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Hermeneutics - Elohim

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Trinitarian's conclude that the Trinity is proven by the use of "Elohim" in its plural use in the Old Testament, such as in Genesis 1:1 
"In the beginning God [Elohim] created the heavens and the earth."

"Strong's Exhaustive Concordance:

angels, exceeding, God, very great, mighty

Plural of 'elowahh; gods in the ordinary sense; but specifically used (in the plural thus, especially with the article) of the supreme God; occasionally applied by way of deference to magistrates; and sometimes as a superlative -- angels, X exceeding, God (gods)(-dess, -ly), X (very) great, judges, X mighty"

Debunked by the notable Trinitarian teacher, Norman Geisler.  

Use of Plurality - Norman Geisler and Thomas Howe - “Others have claimed that the plural pronoun refers to the Trinity. It is clear from the NT (e.g., John 1:1) that the Son was involved in the creation of the heavens and the earth. Also, Genesis 1:2 indicates that the Holy Spirit was equally involved in the creation process. However, students of Hebrew grammar point out that the plural pronoun “us” is simply required by the plural Hebrew noun elohim which is translated “God” (“Then God [elohim, plural] said, `Let Us [plural] make man in Our[plural] image’ ”). Consequently, they claim that this statement should not be used to prove the doctrine of the Trinity. Indeed, the Quran, which denies more than one person in God, uses “us” of God, demonstrating that the Near Eastern usage of “us” does not necessarily mean more than one person.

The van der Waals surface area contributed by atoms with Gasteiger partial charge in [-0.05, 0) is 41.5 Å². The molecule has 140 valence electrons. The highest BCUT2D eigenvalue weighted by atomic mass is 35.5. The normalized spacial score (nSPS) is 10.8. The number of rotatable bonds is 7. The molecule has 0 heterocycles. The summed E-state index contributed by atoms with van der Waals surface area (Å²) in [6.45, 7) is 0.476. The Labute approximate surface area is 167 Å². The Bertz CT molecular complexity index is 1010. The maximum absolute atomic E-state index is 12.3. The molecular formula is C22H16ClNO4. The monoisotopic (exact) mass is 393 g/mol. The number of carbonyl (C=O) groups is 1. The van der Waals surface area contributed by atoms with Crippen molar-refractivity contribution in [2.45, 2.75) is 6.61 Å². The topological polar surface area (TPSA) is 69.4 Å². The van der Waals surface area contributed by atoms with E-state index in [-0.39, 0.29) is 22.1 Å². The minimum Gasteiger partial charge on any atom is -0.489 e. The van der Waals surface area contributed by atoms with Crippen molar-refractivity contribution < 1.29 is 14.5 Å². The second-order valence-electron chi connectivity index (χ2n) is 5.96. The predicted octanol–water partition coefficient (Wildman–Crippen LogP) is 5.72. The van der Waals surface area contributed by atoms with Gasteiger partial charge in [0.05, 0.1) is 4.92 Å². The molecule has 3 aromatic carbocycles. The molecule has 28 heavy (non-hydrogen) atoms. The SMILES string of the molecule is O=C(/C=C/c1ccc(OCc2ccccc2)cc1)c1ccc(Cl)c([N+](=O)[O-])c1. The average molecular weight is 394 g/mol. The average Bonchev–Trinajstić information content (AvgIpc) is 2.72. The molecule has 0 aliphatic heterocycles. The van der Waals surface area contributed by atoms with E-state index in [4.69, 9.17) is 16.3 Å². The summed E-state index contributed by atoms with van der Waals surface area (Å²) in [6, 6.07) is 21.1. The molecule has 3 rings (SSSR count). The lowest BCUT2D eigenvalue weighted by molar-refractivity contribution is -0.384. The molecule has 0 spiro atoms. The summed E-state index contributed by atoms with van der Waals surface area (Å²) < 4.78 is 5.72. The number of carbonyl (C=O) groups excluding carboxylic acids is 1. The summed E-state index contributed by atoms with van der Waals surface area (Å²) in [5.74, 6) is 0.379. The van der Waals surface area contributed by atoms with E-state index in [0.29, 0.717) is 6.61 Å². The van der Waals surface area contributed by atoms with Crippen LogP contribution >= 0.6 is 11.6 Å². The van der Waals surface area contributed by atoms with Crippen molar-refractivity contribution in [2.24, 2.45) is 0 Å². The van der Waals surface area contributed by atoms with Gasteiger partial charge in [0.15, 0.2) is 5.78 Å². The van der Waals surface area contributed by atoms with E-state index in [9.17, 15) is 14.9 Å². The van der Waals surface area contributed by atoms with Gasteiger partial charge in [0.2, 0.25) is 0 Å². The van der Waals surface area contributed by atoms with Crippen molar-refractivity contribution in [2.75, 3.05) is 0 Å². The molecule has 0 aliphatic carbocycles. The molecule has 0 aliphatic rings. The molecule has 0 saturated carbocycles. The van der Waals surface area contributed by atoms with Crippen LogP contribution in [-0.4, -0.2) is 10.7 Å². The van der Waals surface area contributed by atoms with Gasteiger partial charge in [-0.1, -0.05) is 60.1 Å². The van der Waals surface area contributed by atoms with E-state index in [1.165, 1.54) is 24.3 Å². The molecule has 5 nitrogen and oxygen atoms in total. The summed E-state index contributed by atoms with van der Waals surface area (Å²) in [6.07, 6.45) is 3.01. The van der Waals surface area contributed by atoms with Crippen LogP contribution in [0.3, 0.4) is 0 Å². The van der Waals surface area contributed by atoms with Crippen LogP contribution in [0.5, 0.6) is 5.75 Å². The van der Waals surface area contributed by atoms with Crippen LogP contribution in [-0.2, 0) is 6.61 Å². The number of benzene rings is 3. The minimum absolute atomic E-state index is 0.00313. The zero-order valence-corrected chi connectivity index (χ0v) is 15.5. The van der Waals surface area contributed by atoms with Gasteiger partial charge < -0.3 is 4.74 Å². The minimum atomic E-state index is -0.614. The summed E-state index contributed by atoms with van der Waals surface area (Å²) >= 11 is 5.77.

Still others have asserted that the plural is used as a figure of speech called a majestic plural. In this use, God is speaking to Himself in such a manner as to indicate that all of His majestic power and wisdom were involved in the creation of man. As has been noted, the plural pronoun “Us” corresponds to the plural Hebrew word elohim which is translated God. The fact that the name “God” is plural in Hebrew does not indicate that there is more than one God, or that this is actually a reference to God being a group of extraterrestrial astronauts. There are a great number of passages in the NT that refer to God with the singular Greek noun theos, which is also translated “God” (Mark 13:19; John 1:1; Eph. 3:9; etc.). The plural nature of the Hebrew word is designed to give a fuller, more majestic sense to God’s name."    Full Article HERE

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